|Directed by||Henry King|
|Written by||Nunnally Johnson|
|Produced by||Darryl F. Zanuck|
W. Howard Greene
|Edited by||Barbara McLean|
|Music by||Louis Silvers|
|Distributed by||20th Century Fox|
|Box office||$2,335,000 (U.S. and Canada rentals)|
Jesse James is a 1939 American Western film directed by Henry King and starring Tyrone Power, Henry Fonda, Nancy Kelly and Randolph Scott. Written by Nunnally Johnson, the film is loosely based on the life of Jesse James, the outlaw from whom the film derives its name. The supporting cast includes Henry Hull, John Carradine, Brian Donlevy, Jane Darwell and Lon Chaney Jr.
The American Humane Association began to oversee filmmaking after a horse appeared to die when it was driven off a cliff on set. The film has been described by the British Channel 4 website as being "notorious for its historical inaccuracy."
A railroad representative named Barshee forces farmers to give up the land the railroad is going to go through, giving them $1 per acre (much less than fair price) for it. When they come to Jesse's home, Barshee is told by Jesse that his mother Mrs Samuels is the farm's owner.
Barshee repeatedly tries to force her into selling, until her other son Frank James gets involved. Frank fights and easily beats Barshee, but Jesse shoots Barshee in the hand, in self-defence. When arrest warrants are issued for Frank and Jesse, Major A. Rufus Cobb, an editor in nearby Liberty, Missouri and uncle of Zerelda (Zee) Cobb, Jesse's lover, quickly comes to tell them to leave.
Frank and Jesse learn that Barshee is responsible for the death of their mother and Jesse kills him in revenge. This begins Frank and Jesse's career as outlaws. They are pursued relentlessly by the unscrupulous railway boss, McCoy. Three years later, with a $5,000 reward on his head, Jesse marries Zee and turns himself in, at her insistence, having been promised a light sentence by Marshall Will Wright. But McCoy manages to manipulate the situation through his connections, by having the judge dismissed pre-trial, and installing a new judge, who is likely to favour McCoy's recommendation of imposing the death penalty for Jesse.
Frank breaks Jesse out of jail, and the James gang continue their life of crime. Eventually Zee leaves him, taking their son Jesse Jr. with her. Years later, following an unsuccessful robbery, a wounded Jesse returns home and Zee joins him in the belief that they will escape to California. Meanwhile, Bob Ford, an old member of the James gang, together with his brother Charlie Ford, contact Jesse, claiming that Frank sent them to ask Jesse to participate in their next robbery. They assert that the job will earn them all a large sum of money for very little risk. Jesse nevertheless refuses the Ford brothers' offer, and the brothers exit the house. However, sensing an opportunity to claim the generous reward for Jesse's death, Bob Ford sneaks back inside, and shoots Jesse in the back, thereby killing him.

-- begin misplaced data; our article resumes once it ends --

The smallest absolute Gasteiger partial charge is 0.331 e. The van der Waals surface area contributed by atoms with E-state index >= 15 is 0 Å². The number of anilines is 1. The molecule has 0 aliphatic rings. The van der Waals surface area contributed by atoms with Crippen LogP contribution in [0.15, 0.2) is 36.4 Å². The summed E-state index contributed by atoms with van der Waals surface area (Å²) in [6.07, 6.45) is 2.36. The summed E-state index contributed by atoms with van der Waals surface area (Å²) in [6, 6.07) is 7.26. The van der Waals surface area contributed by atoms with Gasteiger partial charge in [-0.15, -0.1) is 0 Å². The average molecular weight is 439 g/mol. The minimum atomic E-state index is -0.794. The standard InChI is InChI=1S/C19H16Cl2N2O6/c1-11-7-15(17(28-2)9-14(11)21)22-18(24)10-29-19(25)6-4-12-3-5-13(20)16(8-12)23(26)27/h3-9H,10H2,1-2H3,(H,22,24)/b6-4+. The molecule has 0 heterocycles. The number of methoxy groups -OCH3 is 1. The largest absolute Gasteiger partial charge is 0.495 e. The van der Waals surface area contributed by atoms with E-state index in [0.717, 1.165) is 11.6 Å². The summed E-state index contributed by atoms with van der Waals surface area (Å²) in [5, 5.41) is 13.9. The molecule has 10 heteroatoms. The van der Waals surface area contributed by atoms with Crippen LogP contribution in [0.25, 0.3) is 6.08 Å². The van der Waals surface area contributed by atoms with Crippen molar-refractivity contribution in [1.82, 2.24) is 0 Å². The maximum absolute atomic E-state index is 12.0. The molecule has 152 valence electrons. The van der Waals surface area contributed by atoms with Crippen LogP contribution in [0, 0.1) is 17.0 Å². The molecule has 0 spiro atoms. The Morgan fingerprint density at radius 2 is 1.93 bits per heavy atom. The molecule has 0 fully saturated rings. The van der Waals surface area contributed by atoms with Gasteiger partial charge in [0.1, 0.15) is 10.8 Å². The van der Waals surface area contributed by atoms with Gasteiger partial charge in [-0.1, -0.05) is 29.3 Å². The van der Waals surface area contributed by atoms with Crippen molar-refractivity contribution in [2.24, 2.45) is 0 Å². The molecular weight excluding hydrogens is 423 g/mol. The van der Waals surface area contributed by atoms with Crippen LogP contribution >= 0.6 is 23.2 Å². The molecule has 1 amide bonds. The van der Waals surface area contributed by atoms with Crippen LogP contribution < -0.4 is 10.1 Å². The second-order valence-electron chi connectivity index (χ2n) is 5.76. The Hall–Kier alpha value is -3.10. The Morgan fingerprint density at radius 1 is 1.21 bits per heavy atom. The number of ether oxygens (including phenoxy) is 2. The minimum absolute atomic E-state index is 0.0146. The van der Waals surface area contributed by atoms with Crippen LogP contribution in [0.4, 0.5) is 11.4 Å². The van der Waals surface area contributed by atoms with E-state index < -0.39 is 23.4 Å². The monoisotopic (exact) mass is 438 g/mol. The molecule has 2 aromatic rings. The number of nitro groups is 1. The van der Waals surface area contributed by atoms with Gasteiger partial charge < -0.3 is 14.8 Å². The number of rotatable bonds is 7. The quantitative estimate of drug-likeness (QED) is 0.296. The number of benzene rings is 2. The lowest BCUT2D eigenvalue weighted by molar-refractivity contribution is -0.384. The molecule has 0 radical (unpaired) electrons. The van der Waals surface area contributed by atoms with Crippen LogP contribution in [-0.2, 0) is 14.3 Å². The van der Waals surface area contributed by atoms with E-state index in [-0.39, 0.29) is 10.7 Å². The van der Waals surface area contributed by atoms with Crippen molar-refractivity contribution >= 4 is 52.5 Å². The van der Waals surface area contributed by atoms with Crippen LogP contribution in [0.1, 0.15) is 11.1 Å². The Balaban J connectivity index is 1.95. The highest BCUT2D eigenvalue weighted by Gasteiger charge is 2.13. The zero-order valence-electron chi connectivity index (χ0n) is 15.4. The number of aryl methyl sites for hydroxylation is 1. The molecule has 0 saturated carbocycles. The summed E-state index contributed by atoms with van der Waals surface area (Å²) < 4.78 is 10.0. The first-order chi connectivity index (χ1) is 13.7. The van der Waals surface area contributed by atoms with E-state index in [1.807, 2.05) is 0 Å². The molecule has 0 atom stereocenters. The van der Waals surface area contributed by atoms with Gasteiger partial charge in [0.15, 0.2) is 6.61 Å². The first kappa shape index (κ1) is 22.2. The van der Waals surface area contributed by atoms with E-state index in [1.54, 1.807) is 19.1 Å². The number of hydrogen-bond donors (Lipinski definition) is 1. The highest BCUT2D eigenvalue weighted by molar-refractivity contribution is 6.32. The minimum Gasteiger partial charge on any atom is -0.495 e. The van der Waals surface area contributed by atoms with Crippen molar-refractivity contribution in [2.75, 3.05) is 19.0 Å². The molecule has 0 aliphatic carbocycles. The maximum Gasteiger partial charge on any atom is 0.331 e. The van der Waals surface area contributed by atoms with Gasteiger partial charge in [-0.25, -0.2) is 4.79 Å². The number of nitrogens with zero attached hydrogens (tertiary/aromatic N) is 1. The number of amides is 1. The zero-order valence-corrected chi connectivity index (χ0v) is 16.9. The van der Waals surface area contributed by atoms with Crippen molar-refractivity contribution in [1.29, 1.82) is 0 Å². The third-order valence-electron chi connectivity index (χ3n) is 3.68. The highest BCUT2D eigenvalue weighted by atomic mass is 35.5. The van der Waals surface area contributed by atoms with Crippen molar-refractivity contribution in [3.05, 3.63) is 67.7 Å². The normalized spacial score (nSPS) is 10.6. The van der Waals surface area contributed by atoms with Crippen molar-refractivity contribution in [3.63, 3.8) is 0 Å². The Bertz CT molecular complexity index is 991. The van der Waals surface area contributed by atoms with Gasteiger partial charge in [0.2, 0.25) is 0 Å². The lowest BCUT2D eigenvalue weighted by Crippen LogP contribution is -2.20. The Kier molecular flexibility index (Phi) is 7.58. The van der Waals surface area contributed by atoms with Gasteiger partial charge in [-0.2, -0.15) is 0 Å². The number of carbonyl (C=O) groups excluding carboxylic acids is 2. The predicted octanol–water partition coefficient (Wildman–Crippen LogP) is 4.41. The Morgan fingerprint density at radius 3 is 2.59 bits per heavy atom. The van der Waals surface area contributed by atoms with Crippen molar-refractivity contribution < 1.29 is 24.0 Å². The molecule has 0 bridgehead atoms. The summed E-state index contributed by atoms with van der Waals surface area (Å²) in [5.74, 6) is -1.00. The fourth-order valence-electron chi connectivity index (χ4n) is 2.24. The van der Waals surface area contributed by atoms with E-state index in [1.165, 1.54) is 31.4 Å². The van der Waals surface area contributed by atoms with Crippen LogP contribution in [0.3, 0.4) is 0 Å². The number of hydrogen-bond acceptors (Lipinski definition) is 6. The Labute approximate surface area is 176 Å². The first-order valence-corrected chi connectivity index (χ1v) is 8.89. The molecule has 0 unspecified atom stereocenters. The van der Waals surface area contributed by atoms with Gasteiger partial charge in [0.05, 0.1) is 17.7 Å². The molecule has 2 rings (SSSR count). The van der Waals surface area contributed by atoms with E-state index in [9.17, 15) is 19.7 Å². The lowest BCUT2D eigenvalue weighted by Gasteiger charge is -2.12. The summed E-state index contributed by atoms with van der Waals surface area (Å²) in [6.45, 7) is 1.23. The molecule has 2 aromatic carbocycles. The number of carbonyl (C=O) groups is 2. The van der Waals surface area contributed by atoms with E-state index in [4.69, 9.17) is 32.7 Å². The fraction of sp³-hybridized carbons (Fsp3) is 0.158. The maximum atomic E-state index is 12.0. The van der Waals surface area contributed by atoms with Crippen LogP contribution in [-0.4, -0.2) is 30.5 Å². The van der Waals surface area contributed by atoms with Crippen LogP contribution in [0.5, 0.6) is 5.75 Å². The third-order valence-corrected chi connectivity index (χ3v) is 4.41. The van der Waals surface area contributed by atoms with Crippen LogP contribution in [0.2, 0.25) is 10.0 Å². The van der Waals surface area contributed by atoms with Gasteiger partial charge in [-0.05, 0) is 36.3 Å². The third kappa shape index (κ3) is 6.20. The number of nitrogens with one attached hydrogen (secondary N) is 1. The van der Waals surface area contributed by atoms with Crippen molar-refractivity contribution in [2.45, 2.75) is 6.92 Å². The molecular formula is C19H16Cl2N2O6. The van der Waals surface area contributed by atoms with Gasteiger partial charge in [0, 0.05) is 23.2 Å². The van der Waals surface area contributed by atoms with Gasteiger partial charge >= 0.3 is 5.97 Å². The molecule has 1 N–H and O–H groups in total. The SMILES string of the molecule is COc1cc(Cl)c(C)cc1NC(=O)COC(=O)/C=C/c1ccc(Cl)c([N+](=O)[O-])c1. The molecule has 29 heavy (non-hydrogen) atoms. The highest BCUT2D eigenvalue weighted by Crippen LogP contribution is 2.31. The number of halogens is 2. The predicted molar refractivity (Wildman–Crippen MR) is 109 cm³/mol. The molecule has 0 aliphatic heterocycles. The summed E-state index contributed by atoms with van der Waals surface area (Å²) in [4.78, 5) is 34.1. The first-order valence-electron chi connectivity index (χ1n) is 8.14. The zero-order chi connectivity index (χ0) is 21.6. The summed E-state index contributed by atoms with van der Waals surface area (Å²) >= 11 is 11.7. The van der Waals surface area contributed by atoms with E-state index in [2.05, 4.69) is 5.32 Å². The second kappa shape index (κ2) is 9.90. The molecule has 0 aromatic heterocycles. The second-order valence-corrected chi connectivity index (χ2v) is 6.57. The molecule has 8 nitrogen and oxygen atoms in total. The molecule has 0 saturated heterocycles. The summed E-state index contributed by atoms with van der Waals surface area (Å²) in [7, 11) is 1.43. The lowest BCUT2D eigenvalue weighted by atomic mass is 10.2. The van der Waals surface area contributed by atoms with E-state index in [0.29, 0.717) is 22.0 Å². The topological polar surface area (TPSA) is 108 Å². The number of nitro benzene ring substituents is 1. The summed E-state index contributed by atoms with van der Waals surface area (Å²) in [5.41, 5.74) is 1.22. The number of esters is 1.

Much of the filming for Jesse James took place around the town of Pineville in McDonald County, Missouri, because at the time the town and surrounding area looked much as it would have in the 1880s and 1890s. The town's historic Old McDonald County Courthouse, a National Register of Historic Places site, was featured in the film serving as a stand-in for the Liberty, Missouri, courthouse. Pineville still celebrates Jesse James Days annually in homage to the film and the movie stars who descended on the small town to make it. In their off time from filming, the films' stars and crew, including Tyrone Power, Henry Fonda and Randolph Scott, would seek relaxation at the Shadow Lake resort in Noel, Missouri, on the shores of the Elk River (Oklahoma).
Jesse James was the third highest-grossing film of 1939, behind Gone with the Wind and Mr. Smith Goes to Washington. A sequel, The Return of Frank James, directed by Fritz Lang with Henry Fonda reprising his role as Frank James along with other actors playing the same characters as they had in Jesse James, was released in 1940.
The film was on continuous release in the United States for more than 15 years. The film was reissued in March 1946 and was released for a fourth time in July 1951. By May 1954, it had played over 52,000 bookings in the United States and Canada.
A remake was directed by Nicholas Ray in 1957, The True Story of Jesse James.
The film gained a measure of notoriety for a scene in which a horse falls to its death down a rocky slope toward the end of the film. This scene was one of many cited by the American Humane Association against Hollywood's abuse of animals, and led to the association's monitoring of filmmaking. However, according to Leonard Mosley's biography Zanuck: The Rise and Fall of Hollywood's last Tycoon, none of "the horses [had] been injured. Under Zanuck's direction, a short distance down the cliff, on a conveniently broad platform, the unit roper had arranged a soft landing for the horses."
The most difficult riding stunts were performed for high fees by Cliff Lyons who doubled both costars.